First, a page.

1869 -- First classes held in Farragut high school. D. C. Schoville became Superintendent of Schools. He immediately began to institute the graded system in the schools.
1874 -- Sherman school erected.
1875 -- The system consisted of 6 buldings, and 35 teachers. 2120 students were now enrolled. The Whittier and Fremont schools were erected this year.
1877 -- The teacher-training school was begun. For 35 years the majority of Bay City teachers were chosen from its graduates.
1878 -- Trombley school erected.
1882 -- On March 27 the high school students marched in a body to the new high school, now Eastern Junior High. The system now had 8 buildings, and 49 teachers.
1883 -- The Dolsen school erected.
1885 -- First elected school board took office. Members had previously been appointed by the Council. The board consisted of 22 members. The Park school erected.
1887 -- BAY CITY FIFTY YEARS OLD. The system has 10 buildings, 77 teachers, and 3,836 students enrolled.
1888 -- The Kolb school was built.
1890 -- Corbin school built.
1893 -- Lincoln school built.
1894 -- A new Superintendent of Schools, Mr. Stewart, took office.
1895 -- Washington school built, enlarged and repaired in 1929.
1905 -- Greater Bay City. East and West Sides united. Woodside school built, enlarged and repaired in 1930.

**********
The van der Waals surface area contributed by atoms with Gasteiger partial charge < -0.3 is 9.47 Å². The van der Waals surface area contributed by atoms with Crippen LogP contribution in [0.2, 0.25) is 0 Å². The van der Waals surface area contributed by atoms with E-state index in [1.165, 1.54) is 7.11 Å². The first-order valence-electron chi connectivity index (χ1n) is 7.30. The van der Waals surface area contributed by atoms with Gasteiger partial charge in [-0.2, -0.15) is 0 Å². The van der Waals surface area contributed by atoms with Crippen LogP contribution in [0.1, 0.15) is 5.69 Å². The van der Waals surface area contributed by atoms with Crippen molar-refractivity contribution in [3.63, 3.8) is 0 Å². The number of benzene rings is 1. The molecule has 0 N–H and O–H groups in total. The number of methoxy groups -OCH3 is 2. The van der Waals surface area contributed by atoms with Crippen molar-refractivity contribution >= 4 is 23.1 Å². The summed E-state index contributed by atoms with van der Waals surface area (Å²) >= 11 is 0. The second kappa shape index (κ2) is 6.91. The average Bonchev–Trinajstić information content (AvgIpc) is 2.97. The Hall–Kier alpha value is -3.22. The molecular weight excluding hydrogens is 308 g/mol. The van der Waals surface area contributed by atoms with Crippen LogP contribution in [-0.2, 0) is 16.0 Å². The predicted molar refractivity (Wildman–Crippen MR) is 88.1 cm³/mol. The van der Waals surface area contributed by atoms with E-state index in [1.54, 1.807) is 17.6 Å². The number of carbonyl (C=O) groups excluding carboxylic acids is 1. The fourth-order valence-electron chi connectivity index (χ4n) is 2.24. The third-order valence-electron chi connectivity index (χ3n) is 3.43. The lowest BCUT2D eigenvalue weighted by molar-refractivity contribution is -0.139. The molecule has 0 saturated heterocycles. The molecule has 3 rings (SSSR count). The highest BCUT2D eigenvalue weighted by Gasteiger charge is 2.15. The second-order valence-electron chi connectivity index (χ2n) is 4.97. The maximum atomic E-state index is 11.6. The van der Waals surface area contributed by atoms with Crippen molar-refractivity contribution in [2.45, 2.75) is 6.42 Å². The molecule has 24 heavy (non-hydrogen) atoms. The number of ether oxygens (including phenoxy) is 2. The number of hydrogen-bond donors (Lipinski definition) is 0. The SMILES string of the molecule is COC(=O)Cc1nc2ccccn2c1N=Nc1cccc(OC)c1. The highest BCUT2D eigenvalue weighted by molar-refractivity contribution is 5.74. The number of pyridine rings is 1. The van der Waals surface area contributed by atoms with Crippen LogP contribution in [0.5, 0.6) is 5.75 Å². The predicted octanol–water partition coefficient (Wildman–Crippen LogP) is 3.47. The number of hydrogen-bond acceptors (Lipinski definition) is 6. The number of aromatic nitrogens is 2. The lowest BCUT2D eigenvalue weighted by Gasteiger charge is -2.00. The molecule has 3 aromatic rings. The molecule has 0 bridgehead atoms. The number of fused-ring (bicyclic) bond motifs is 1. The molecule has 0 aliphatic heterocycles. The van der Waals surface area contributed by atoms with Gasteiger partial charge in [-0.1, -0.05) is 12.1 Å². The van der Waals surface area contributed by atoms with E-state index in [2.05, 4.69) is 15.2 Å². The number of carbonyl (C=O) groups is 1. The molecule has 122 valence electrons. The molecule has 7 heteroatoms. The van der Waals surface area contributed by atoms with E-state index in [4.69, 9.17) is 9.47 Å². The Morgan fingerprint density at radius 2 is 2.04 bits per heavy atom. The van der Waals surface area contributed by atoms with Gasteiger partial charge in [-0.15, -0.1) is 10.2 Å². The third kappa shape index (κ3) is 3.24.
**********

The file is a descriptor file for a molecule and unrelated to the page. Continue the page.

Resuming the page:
1906 -- Wenona school built.
1907 -- Riegel school built.
1908 -- McKinley school built.
1911 -- E. E. Ferguson name new Superintendent of Schools.
1912 -- 7,085 students enrolled.
1914 -- F. A. Gause succeeded as next Superintendent of Schools.
1919 -- Bond issue of $1,400,000 approved for city schools.
1921 -- Central high school built. First students entered the building in April, 1922. 764 enrolled.
1922 -- A big year in the history of Bay City schools. Bay City Junior College was started. T. L. Handy Junior high school was opened.
1923 -- Bay County Normal started in Riegel school.
1931 -- An addition to Central high school, chiefly to house the Junior College, was constructed at a cost of $45,000.
1936 -- Bay City school system has 330 teachers and 7622 students enrolled, occupying 19 buildings. The school district has 74 acres of property. Central high school has 1751 enrolled. Benjamin Klager becomes Superintendent of Schools.
1937 -- January -- School enrollment 7,646.
LOOKING AHEAD -- The school system's next urgent problem to be solved is the East Side Junior High situation. Soon the replacement and consolidation of some grade schools is planned.